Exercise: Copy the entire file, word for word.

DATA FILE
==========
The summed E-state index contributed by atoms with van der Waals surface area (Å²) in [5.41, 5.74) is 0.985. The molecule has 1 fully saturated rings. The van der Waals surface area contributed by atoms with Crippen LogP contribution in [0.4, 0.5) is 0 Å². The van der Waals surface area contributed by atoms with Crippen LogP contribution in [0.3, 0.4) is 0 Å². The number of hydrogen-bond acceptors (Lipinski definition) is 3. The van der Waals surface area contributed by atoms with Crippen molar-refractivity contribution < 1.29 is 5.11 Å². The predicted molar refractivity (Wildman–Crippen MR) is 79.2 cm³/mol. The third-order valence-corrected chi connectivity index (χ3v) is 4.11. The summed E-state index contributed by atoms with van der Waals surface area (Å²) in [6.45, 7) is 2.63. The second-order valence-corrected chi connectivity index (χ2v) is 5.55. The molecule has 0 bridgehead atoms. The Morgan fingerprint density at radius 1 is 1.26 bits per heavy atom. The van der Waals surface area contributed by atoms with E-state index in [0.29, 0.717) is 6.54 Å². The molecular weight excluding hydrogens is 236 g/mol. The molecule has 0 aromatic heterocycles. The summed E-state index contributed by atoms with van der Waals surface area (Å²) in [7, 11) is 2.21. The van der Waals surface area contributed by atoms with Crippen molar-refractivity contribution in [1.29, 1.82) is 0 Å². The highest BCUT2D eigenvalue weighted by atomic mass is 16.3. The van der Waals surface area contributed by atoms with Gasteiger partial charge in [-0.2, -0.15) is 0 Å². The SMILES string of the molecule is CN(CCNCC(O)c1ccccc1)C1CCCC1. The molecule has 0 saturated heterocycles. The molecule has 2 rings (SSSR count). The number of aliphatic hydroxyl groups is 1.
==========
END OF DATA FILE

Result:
The summed E-state index contributed by atoms with van der Waals surface area (Å²) in [5.41, 5.74) is 0.985. The molecule has 1 fully saturated rings. The van der Waals surface area contributed by atoms with Crippen LogP contribution in [0.4, 0.5) is 0 Å². The van der Waals surface area contributed by atoms with Crippen LogP contribution in [0.3, 0.4) is 0 Å². The number of hydrogen-bond acceptors (Lipinski definition) is 3. The van der Waals surface area contributed by atoms with Crippen molar-refractivity contribution < 1.29 is 5.11 Å². The predicted molar refractivity (Wildman–Crippen MR) is 79.2 cm³/mol. The third-order valence-corrected chi connectivity index (χ3v) is 4.11. The summed E-state index contributed by atoms with van der Waals surface area (Å²) in [6.45, 7) is 2.63. The second-order valence-corrected chi connectivity index (χ2v) is 5.55. The molecule has 0 bridgehead atoms. The Morgan fingerprint density at radius 1 is 1.26 bits per heavy atom. The van der Waals surface area contributed by atoms with E-state index in [0.29, 0.717) is 6.54 Å². The molecular weight excluding hydrogens is 236 g/mol. The molecule has 0 aromatic heterocycles. The summed E-state index contributed by atoms with van der Waals surface area (Å²) in [7, 11) is 2.21. The van der Waals surface area contributed by atoms with Crippen molar-refractivity contribution in [1.29, 1.82) is 0 Å². The highest BCUT2D eigenvalue weighted by atomic mass is 16.3. The van der Waals surface area contributed by atoms with Gasteiger partial charge in [-0.2, -0.15) is 0 Å². The SMILES string of the molecule is CN(CCNCC(O)c1ccccc1)C1CCCC1. The molecule has 0 saturated heterocycles. The molecule has 2 rings (SSSR count). The number of aliphatic hydroxyl groups is 1.